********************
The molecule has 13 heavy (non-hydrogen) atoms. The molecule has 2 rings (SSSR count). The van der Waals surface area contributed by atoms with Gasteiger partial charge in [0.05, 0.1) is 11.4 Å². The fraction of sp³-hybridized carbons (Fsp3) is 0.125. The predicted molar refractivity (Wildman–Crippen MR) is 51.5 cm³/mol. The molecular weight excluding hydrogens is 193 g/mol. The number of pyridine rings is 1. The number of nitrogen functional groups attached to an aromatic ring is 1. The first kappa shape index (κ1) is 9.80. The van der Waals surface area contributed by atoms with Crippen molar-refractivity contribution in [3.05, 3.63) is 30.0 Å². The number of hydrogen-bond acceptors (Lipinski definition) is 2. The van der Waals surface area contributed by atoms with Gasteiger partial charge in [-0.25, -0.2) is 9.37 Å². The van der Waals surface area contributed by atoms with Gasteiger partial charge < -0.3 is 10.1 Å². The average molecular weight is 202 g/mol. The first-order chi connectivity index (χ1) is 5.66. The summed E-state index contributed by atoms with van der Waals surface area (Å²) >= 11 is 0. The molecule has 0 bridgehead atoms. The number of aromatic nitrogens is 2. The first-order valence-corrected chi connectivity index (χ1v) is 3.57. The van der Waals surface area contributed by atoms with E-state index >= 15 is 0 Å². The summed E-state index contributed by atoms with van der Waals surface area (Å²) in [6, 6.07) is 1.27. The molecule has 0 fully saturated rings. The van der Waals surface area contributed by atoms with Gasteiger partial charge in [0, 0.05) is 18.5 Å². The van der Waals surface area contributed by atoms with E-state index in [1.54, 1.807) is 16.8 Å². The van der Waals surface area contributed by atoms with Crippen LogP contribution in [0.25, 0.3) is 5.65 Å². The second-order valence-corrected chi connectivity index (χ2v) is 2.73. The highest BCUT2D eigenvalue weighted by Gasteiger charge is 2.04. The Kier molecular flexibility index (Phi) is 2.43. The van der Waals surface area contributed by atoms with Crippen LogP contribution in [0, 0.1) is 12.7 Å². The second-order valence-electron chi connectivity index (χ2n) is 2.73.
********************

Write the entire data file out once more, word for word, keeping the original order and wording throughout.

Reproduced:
The molecule has 13 heavy (non-hydrogen) atoms. The molecule has 2 rings (SSSR count). The van der Waals surface area contributed by atoms with Gasteiger partial charge in [0.05, 0.1) is 11.4 Å². The fraction of sp³-hybridized carbons (Fsp3) is 0.125. The predicted molar refractivity (Wildman–Crippen MR) is 51.5 cm³/mol. The molecular weight excluding hydrogens is 193 g/mol. The number of pyridine rings is 1. The number of nitrogen functional groups attached to an aromatic ring is 1. The first kappa shape index (κ1) is 9.80. The van der Waals surface area contributed by atoms with Crippen molar-refractivity contribution in [3.05, 3.63) is 30.0 Å². The number of hydrogen-bond acceptors (Lipinski definition) is 2. The van der Waals surface area contributed by atoms with Gasteiger partial charge in [-0.25, -0.2) is 9.37 Å². The van der Waals surface area contributed by atoms with Gasteiger partial charge < -0.3 is 10.1 Å². The average molecular weight is 202 g/mol. The first-order chi connectivity index (χ1) is 5.66. The summed E-state index contributed by atoms with van der Waals surface area (Å²) >= 11 is 0. The molecule has 0 bridgehead atoms. The number of aromatic nitrogens is 2. The first-order valence-corrected chi connectivity index (χ1v) is 3.57. The van der Waals surface area contributed by atoms with E-state index >= 15 is 0 Å². The summed E-state index contributed by atoms with van der Waals surface area (Å²) in [6, 6.07) is 1.27. The molecule has 0 fully saturated rings. The van der Waals surface area contributed by atoms with Gasteiger partial charge in [0, 0.05) is 18.5 Å². The van der Waals surface area contributed by atoms with E-state index in [1.54, 1.807) is 16.8 Å². The van der Waals surface area contributed by atoms with Crippen LogP contribution in [0.25, 0.3) is 5.65 Å². The second-order valence-corrected chi connectivity index (χ2v) is 2.73. The highest BCUT2D eigenvalue weighted by Gasteiger charge is 2.04. The Kier molecular flexibility index (Phi) is 2.43. The van der Waals surface area contributed by atoms with Crippen LogP contribution in [0, 0.1) is 12.7 Å². The second-order valence-electron chi connectivity index (χ2n) is 2.73.